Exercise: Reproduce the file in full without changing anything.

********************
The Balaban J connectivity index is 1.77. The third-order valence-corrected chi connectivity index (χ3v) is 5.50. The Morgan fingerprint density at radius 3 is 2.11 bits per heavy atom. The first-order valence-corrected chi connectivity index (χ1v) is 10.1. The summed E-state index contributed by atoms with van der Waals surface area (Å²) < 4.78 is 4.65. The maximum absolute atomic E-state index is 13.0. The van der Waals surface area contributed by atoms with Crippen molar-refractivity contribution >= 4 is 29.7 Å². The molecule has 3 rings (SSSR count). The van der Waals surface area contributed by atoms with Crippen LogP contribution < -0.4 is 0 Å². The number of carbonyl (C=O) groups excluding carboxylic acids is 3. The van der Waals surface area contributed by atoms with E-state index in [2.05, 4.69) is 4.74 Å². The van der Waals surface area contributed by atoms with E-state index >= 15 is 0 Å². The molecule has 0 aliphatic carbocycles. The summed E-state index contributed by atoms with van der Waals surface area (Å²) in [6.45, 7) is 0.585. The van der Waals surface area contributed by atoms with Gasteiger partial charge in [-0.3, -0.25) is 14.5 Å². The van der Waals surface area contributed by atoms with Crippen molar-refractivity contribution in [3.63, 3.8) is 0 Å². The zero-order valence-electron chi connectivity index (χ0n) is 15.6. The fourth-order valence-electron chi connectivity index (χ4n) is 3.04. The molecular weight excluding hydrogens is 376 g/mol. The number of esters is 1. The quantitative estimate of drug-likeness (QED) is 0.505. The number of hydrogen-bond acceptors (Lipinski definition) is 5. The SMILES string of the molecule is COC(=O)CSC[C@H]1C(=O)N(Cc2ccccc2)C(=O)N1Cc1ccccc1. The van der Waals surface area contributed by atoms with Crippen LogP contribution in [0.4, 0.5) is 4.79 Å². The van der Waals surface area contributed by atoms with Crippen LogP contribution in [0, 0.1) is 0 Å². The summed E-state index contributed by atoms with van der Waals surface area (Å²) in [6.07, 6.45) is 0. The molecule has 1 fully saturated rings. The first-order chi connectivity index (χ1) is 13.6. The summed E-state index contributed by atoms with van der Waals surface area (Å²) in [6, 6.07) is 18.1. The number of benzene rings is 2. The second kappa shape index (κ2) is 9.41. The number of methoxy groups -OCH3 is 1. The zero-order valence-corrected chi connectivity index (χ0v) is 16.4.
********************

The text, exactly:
The Balaban J connectivity index is 1.77. The third-order valence-corrected chi connectivity index (χ3v) is 5.50. The Morgan fingerprint density at radius 3 is 2.11 bits per heavy atom. The first-order valence-corrected chi connectivity index (χ1v) is 10.1. The summed E-state index contributed by atoms with van der Waals surface area (Å²) < 4.78 is 4.65. The maximum absolute atomic E-state index is 13.0. The van der Waals surface area contributed by atoms with Crippen molar-refractivity contribution >= 4 is 29.7 Å². The molecule has 3 rings (SSSR count). The van der Waals surface area contributed by atoms with Crippen LogP contribution < -0.4 is 0 Å². The number of carbonyl (C=O) groups excluding carboxylic acids is 3. The van der Waals surface area contributed by atoms with E-state index in [2.05, 4.69) is 4.74 Å². The van der Waals surface area contributed by atoms with E-state index >= 15 is 0 Å². The molecule has 0 aliphatic carbocycles. The summed E-state index contributed by atoms with van der Waals surface area (Å²) in [6.45, 7) is 0.585. The van der Waals surface area contributed by atoms with Gasteiger partial charge in [-0.3, -0.25) is 14.5 Å². The van der Waals surface area contributed by atoms with Crippen molar-refractivity contribution in [3.63, 3.8) is 0 Å². The zero-order valence-electron chi connectivity index (χ0n) is 15.6. The fourth-order valence-electron chi connectivity index (χ4n) is 3.04. The molecular weight excluding hydrogens is 376 g/mol. The number of esters is 1. The quantitative estimate of drug-likeness (QED) is 0.505. The number of hydrogen-bond acceptors (Lipinski definition) is 5. The SMILES string of the molecule is COC(=O)CSC[C@H]1C(=O)N(Cc2ccccc2)C(=O)N1Cc1ccccc1. The van der Waals surface area contributed by atoms with Crippen LogP contribution in [0.4, 0.5) is 4.79 Å². The van der Waals surface area contributed by atoms with Crippen LogP contribution in [0, 0.1) is 0 Å². The summed E-state index contributed by atoms with van der Waals surface area (Å²) in [6.07, 6.45) is 0. The molecule has 1 fully saturated rings. The first-order chi connectivity index (χ1) is 13.6. The summed E-state index contributed by atoms with van der Waals surface area (Å²) in [6, 6.07) is 18.1. The number of benzene rings is 2. The second kappa shape index (κ2) is 9.41. The number of methoxy groups -OCH3 is 1. The zero-order valence-corrected chi connectivity index (χ0v) is 16.4.